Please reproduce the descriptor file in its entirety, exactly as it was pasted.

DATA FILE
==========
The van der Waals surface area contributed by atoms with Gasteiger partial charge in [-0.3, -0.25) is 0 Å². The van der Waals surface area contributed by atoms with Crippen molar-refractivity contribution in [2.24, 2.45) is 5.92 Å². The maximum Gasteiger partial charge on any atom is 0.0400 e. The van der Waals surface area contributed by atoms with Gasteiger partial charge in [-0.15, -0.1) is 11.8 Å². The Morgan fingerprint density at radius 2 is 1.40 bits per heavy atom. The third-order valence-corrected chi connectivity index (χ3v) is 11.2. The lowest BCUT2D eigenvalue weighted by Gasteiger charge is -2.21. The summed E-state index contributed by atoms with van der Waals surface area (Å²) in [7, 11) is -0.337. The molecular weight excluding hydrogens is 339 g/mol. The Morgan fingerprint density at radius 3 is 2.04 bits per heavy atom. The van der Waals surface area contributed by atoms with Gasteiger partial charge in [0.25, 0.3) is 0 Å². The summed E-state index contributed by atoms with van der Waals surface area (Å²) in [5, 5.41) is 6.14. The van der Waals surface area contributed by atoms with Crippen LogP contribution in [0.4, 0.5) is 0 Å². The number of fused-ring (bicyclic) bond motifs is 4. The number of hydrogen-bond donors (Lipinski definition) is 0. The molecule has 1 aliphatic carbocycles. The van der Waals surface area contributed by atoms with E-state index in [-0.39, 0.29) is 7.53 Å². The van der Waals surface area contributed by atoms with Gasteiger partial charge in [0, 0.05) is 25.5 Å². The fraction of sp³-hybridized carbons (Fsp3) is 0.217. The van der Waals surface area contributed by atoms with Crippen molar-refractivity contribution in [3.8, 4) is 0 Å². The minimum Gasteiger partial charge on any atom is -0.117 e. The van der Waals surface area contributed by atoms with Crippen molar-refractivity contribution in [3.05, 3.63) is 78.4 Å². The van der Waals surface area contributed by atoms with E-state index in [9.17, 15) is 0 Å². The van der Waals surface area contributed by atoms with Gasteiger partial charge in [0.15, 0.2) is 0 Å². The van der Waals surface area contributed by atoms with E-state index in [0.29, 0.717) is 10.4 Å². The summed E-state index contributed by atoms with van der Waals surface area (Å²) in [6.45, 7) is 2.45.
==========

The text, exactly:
The van der Waals surface area contributed by atoms with Gasteiger partial charge in [-0.3, -0.25) is 0 Å². The van der Waals surface area contributed by atoms with Crippen molar-refractivity contribution in [2.24, 2.45) is 5.92 Å². The maximum Gasteiger partial charge on any atom is 0.0400 e. The van der Waals surface area contributed by atoms with Gasteiger partial charge in [-0.15, -0.1) is 11.8 Å². The Morgan fingerprint density at radius 2 is 1.40 bits per heavy atom. The third-order valence-corrected chi connectivity index (χ3v) is 11.2. The lowest BCUT2D eigenvalue weighted by Gasteiger charge is -2.21. The summed E-state index contributed by atoms with van der Waals surface area (Å²) in [7, 11) is -0.337. The molecular weight excluding hydrogens is 339 g/mol. The Morgan fingerprint density at radius 3 is 2.04 bits per heavy atom. The van der Waals surface area contributed by atoms with Gasteiger partial charge in [0.25, 0.3) is 0 Å². The summed E-state index contributed by atoms with van der Waals surface area (Å²) in [5, 5.41) is 6.14. The van der Waals surface area contributed by atoms with Crippen LogP contribution in [0.4, 0.5) is 0 Å². The number of fused-ring (bicyclic) bond motifs is 4. The number of hydrogen-bond donors (Lipinski definition) is 0. The molecule has 1 aliphatic carbocycles. The van der Waals surface area contributed by atoms with E-state index in [-0.39, 0.29) is 7.53 Å². The van der Waals surface area contributed by atoms with Gasteiger partial charge in [0, 0.05) is 25.5 Å². The fraction of sp³-hybridized carbons (Fsp3) is 0.217. The van der Waals surface area contributed by atoms with Crippen molar-refractivity contribution in [3.8, 4) is 0 Å². The minimum Gasteiger partial charge on any atom is -0.117 e. The van der Waals surface area contributed by atoms with Crippen molar-refractivity contribution in [3.05, 3.63) is 78.4 Å². The van der Waals surface area contributed by atoms with E-state index in [9.17, 15) is 0 Å². The van der Waals surface area contributed by atoms with Gasteiger partial charge in [0.15, 0.2) is 0 Å². The van der Waals surface area contributed by atoms with E-state index in [0.29, 0.717) is 10.4 Å². The summed E-state index contributed by atoms with van der Waals surface area (Å²) in [6.45, 7) is 2.45.